This “intelligence explosion” could catch humans off guard. If the initial goal is poorly specified or malicious, or if improper safety features are in place, or if the AI decides it would prefer to do something else instead, humans may be unable to control our own creation. Bostrom gives examples of how a seemingly innocuous goal, such as “Make everyone happy,” could be misinterpreted; perhaps the AI decides to drug humanity into a happy stupor, or convert most of the world into computing infrastructure to pursue its goal.

Drexler and Comprehensive AI Services
These are increasingly familiar concerns for an AI that behaves like an agent, seeking to achieve its goal. There are dissenters to this picture of how artificial general intelligence might arise. One notable alternative point of view comes from Eric Drexler, famous for his work on molecular nanotechnology and Engines of Creation, the book that popularized it.

With respect to AI, Drexler believes our view of an artificial intelligence as a single “agent” that acts to maximize a specific goal is too narrow, almost anthropomorphizing AI, or modeling it as a more realistic route towards general intelligence. Instead, he proposes “Comprehensive AI Services” (CAIS) as an alternative route to artificial general intelligence.

What does this mean? Drexler’s argument is that we should look more closely at how machine learning and AI algorithms are actually being developed in the real world. The optimization effort is going into producing algorithms that can provide services and perform tasks like translation, music recommendations, classification, medical diagnoses, and so forth.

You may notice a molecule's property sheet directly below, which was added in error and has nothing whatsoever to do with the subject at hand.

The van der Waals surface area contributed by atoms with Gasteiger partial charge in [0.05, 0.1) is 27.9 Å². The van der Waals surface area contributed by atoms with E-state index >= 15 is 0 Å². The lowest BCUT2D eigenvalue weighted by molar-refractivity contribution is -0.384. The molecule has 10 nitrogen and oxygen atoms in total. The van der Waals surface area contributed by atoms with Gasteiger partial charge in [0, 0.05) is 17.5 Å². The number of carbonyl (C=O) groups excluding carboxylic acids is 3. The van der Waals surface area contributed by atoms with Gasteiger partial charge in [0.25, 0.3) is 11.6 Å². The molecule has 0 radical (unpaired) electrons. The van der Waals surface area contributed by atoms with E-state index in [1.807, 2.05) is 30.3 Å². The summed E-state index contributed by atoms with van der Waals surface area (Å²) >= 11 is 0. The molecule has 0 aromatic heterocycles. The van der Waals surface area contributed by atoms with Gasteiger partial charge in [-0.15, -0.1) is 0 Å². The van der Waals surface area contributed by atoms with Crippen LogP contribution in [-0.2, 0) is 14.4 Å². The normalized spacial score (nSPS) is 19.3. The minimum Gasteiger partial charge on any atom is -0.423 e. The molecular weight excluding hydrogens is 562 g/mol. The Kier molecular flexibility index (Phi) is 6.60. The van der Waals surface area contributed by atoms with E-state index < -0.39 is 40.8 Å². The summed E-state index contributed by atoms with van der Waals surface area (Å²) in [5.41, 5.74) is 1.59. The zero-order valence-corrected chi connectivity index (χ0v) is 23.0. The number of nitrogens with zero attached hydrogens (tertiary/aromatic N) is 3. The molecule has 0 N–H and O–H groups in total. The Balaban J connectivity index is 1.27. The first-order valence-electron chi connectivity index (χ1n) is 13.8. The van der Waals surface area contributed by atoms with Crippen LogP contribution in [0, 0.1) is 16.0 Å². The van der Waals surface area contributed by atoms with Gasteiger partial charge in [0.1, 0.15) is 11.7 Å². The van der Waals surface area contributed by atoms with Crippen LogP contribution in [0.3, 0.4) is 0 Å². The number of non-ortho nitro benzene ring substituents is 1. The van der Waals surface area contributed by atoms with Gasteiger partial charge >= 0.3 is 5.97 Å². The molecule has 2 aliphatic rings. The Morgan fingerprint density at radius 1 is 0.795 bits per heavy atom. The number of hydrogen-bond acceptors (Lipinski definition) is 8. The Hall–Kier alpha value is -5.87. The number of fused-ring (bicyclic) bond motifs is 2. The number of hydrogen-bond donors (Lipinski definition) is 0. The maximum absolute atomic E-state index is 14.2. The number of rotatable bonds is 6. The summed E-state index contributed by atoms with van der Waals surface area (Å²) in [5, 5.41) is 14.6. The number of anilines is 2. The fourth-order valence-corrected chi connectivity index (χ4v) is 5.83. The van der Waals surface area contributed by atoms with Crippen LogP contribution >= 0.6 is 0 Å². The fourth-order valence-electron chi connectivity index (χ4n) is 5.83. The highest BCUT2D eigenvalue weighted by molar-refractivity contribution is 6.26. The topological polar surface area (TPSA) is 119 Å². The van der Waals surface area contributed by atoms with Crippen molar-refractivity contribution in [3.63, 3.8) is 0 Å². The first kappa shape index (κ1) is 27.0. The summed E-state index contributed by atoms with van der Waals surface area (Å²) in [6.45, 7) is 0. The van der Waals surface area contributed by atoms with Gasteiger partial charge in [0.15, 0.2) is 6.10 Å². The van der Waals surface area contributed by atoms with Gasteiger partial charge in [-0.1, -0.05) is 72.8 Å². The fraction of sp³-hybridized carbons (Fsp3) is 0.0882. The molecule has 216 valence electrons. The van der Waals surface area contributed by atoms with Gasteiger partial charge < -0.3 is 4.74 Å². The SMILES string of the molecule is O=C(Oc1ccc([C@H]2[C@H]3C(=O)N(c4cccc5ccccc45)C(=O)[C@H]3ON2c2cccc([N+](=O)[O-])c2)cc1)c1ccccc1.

AI-driven improvements in technology, argues Drexler, will lead to a proliferation of different algorithms: technology and software improvement, which can automate increasingly more complicated tasks. Recursive improvement in this regime is already occurring—take the newer versions of AlphaGo, which can learn to improve themselves by playing against previous versions.

Many Smart Arms, No Smart Brain
Instead of relying on some unforeseen breakthrough, the CAIS model of AI just assumes that specialized, narrow AI will continue to improve at performing each of its tasks, and the range of tasks that machine learning algorithms will be able to perform will become wider. Ultimately, once a sufficient number of tasks have been automated, the services that an AI will provide will be so comprehensive that they will resemble a general intelligence.